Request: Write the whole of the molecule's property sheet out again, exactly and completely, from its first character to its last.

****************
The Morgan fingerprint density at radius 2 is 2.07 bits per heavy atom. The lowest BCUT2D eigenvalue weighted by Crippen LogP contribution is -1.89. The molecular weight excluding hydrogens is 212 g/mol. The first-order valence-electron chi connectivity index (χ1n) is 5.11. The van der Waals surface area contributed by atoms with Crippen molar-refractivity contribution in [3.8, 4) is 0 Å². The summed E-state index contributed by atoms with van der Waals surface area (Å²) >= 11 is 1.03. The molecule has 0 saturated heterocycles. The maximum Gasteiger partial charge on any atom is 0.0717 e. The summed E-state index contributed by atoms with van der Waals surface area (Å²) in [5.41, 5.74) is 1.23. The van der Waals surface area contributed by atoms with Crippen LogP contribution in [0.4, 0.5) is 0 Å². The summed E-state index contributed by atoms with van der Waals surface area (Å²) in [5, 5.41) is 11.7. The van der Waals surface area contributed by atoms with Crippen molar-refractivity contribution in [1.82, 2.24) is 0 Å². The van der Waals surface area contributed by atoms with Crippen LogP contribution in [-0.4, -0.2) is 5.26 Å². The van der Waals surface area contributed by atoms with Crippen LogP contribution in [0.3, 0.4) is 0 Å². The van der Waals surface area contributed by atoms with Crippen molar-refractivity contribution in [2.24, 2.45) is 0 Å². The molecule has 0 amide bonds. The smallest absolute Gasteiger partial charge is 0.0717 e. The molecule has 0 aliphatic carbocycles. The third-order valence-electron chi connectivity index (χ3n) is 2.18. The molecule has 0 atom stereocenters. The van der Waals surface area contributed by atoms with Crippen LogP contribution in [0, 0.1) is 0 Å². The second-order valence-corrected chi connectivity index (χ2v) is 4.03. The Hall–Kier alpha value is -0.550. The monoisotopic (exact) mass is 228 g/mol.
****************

The Morgan fingerprint density at radius 2 is 2.07 bits per heavy atom. The lowest BCUT2D eigenvalue weighted by Crippen LogP contribution is -1.89. The molecular weight excluding hydrogens is 212 g/mol. The first-order valence-electron chi connectivity index (χ1n) is 5.11. The van der Waals surface area contributed by atoms with Crippen molar-refractivity contribution in [3.8, 4) is 0 Å². The summed E-state index contributed by atoms with van der Waals surface area (Å²) >= 11 is 1.03. The molecule has 0 saturated heterocycles. The maximum Gasteiger partial charge on any atom is 0.0717 e. The summed E-state index contributed by atoms with van der Waals surface area (Å²) in [5.41, 5.74) is 1.23. The van der Waals surface area contributed by atoms with Crippen LogP contribution in [0.4, 0.5) is 0 Å². The summed E-state index contributed by atoms with van der Waals surface area (Å²) in [5, 5.41) is 11.7. The van der Waals surface area contributed by atoms with Crippen molar-refractivity contribution in [1.82, 2.24) is 0 Å². The van der Waals surface area contributed by atoms with Crippen LogP contribution in [-0.4, -0.2) is 5.26 Å². The van der Waals surface area contributed by atoms with Crippen LogP contribution in [0.3, 0.4) is 0 Å². The van der Waals surface area contributed by atoms with Crippen molar-refractivity contribution in [2.24, 2.45) is 0 Å². The molecule has 0 amide bonds. The smallest absolute Gasteiger partial charge is 0.0717 e. The molecule has 0 aliphatic carbocycles. The third-order valence-electron chi connectivity index (χ3n) is 2.18. The molecule has 0 atom stereocenters. The van der Waals surface area contributed by atoms with Crippen LogP contribution in [0, 0.1) is 0 Å². The second-order valence-corrected chi connectivity index (χ2v) is 4.03. The Hall–Kier alpha value is -0.550. The monoisotopic (exact) mass is 228 g/mol.